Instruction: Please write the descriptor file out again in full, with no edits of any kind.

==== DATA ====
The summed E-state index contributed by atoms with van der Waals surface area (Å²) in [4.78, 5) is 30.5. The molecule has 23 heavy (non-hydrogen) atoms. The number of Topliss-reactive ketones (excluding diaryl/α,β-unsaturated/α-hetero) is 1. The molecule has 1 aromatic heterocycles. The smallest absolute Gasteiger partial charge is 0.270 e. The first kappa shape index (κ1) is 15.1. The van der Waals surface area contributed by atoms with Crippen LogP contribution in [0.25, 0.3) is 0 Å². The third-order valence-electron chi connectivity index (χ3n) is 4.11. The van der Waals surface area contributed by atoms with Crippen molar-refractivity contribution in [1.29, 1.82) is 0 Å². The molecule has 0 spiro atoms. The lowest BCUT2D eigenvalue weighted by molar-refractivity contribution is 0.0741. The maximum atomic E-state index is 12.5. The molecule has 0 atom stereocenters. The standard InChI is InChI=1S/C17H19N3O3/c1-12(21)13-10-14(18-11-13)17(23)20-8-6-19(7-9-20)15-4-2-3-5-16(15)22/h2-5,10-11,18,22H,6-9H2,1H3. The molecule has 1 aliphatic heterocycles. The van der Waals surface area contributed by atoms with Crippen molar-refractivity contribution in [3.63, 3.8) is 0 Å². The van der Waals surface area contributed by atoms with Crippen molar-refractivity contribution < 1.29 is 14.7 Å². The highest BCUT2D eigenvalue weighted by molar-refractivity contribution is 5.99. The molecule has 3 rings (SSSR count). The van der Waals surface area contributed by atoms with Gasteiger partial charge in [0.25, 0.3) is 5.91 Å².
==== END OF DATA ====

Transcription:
The summed E-state index contributed by atoms with van der Waals surface area (Å²) in [4.78, 5) is 30.5. The molecule has 23 heavy (non-hydrogen) atoms. The number of Topliss-reactive ketones (excluding diaryl/α,β-unsaturated/α-hetero) is 1. The molecule has 1 aromatic heterocycles. The smallest absolute Gasteiger partial charge is 0.270 e. The first kappa shape index (κ1) is 15.1. The van der Waals surface area contributed by atoms with Crippen LogP contribution in [0.25, 0.3) is 0 Å². The third-order valence-electron chi connectivity index (χ3n) is 4.11. The van der Waals surface area contributed by atoms with Crippen molar-refractivity contribution in [1.29, 1.82) is 0 Å². The molecule has 0 spiro atoms. The lowest BCUT2D eigenvalue weighted by molar-refractivity contribution is 0.0741. The maximum atomic E-state index is 12.5. The molecule has 0 atom stereocenters. The standard InChI is InChI=1S/C17H19N3O3/c1-12(21)13-10-14(18-11-13)17(23)20-8-6-19(7-9-20)15-4-2-3-5-16(15)22/h2-5,10-11,18,22H,6-9H2,1H3. The molecule has 1 aliphatic heterocycles. The van der Waals surface area contributed by atoms with Crippen molar-refractivity contribution in [3.63, 3.8) is 0 Å². The van der Waals surface area contributed by atoms with Crippen molar-refractivity contribution < 1.29 is 14.7 Å². The highest BCUT2D eigenvalue weighted by molar-refractivity contribution is 5.99. The molecule has 3 rings (SSSR count). The van der Waals surface area contributed by atoms with Gasteiger partial charge in [0.25, 0.3) is 5.91 Å².